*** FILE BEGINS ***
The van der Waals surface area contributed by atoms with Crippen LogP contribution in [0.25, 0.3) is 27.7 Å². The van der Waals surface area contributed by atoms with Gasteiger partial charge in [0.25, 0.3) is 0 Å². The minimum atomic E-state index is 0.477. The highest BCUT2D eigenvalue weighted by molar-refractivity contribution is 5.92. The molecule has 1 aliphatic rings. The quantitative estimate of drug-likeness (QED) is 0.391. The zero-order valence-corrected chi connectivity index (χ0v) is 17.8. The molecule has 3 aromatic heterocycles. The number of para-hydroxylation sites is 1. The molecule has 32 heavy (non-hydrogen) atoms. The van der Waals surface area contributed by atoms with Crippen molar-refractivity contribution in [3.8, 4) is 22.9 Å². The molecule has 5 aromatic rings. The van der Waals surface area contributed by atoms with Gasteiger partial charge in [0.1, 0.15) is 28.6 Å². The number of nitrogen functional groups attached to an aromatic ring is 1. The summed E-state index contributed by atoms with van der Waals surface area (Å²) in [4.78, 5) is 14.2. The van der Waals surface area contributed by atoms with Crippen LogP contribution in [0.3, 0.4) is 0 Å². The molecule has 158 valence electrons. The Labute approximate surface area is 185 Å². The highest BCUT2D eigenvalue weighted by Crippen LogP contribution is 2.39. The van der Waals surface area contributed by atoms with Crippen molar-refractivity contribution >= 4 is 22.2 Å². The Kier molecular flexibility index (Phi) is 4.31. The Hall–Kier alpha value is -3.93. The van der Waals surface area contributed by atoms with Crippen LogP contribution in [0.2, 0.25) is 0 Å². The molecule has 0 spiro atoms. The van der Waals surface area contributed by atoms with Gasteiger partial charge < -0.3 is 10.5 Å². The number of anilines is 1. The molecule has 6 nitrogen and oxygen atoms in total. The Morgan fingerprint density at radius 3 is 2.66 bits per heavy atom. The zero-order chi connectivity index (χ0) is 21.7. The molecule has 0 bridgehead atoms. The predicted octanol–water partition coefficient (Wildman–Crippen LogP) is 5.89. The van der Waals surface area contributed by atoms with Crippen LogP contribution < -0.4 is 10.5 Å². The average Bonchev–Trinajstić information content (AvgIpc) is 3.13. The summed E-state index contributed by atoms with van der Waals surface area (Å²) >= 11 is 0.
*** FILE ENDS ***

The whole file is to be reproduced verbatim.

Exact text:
The van der Waals surface area contributed by atoms with Crippen LogP contribution in [0.25, 0.3) is 27.7 Å². The van der Waals surface area contributed by atoms with Gasteiger partial charge in [0.25, 0.3) is 0 Å². The minimum atomic E-state index is 0.477. The highest BCUT2D eigenvalue weighted by molar-refractivity contribution is 5.92. The molecule has 1 aliphatic rings. The quantitative estimate of drug-likeness (QED) is 0.391. The zero-order valence-corrected chi connectivity index (χ0v) is 17.8. The molecule has 3 aromatic heterocycles. The number of para-hydroxylation sites is 1. The molecule has 32 heavy (non-hydrogen) atoms. The van der Waals surface area contributed by atoms with Crippen molar-refractivity contribution in [3.8, 4) is 22.9 Å². The molecule has 5 aromatic rings. The van der Waals surface area contributed by atoms with Gasteiger partial charge in [0.1, 0.15) is 28.6 Å². The number of nitrogen functional groups attached to an aromatic ring is 1. The summed E-state index contributed by atoms with van der Waals surface area (Å²) in [4.78, 5) is 14.2. The van der Waals surface area contributed by atoms with Crippen LogP contribution in [0.3, 0.4) is 0 Å². The molecule has 158 valence electrons. The Labute approximate surface area is 185 Å². The highest BCUT2D eigenvalue weighted by Crippen LogP contribution is 2.39. The van der Waals surface area contributed by atoms with Crippen molar-refractivity contribution >= 4 is 22.2 Å². The Kier molecular flexibility index (Phi) is 4.31. The Hall–Kier alpha value is -3.93. The van der Waals surface area contributed by atoms with Crippen LogP contribution in [0.2, 0.25) is 0 Å². The molecule has 0 spiro atoms. The van der Waals surface area contributed by atoms with Gasteiger partial charge < -0.3 is 10.5 Å². The number of anilines is 1. The molecule has 6 nitrogen and oxygen atoms in total. The Morgan fingerprint density at radius 3 is 2.66 bits per heavy atom. The zero-order chi connectivity index (χ0) is 21.7. The molecule has 0 bridgehead atoms. The predicted octanol–water partition coefficient (Wildman–Crippen LogP) is 5.89. The van der Waals surface area contributed by atoms with Crippen LogP contribution < -0.4 is 10.5 Å². The average Bonchev–Trinajstić information content (AvgIpc) is 3.13. The summed E-state index contributed by atoms with van der Waals surface area (Å²) >= 11 is 0.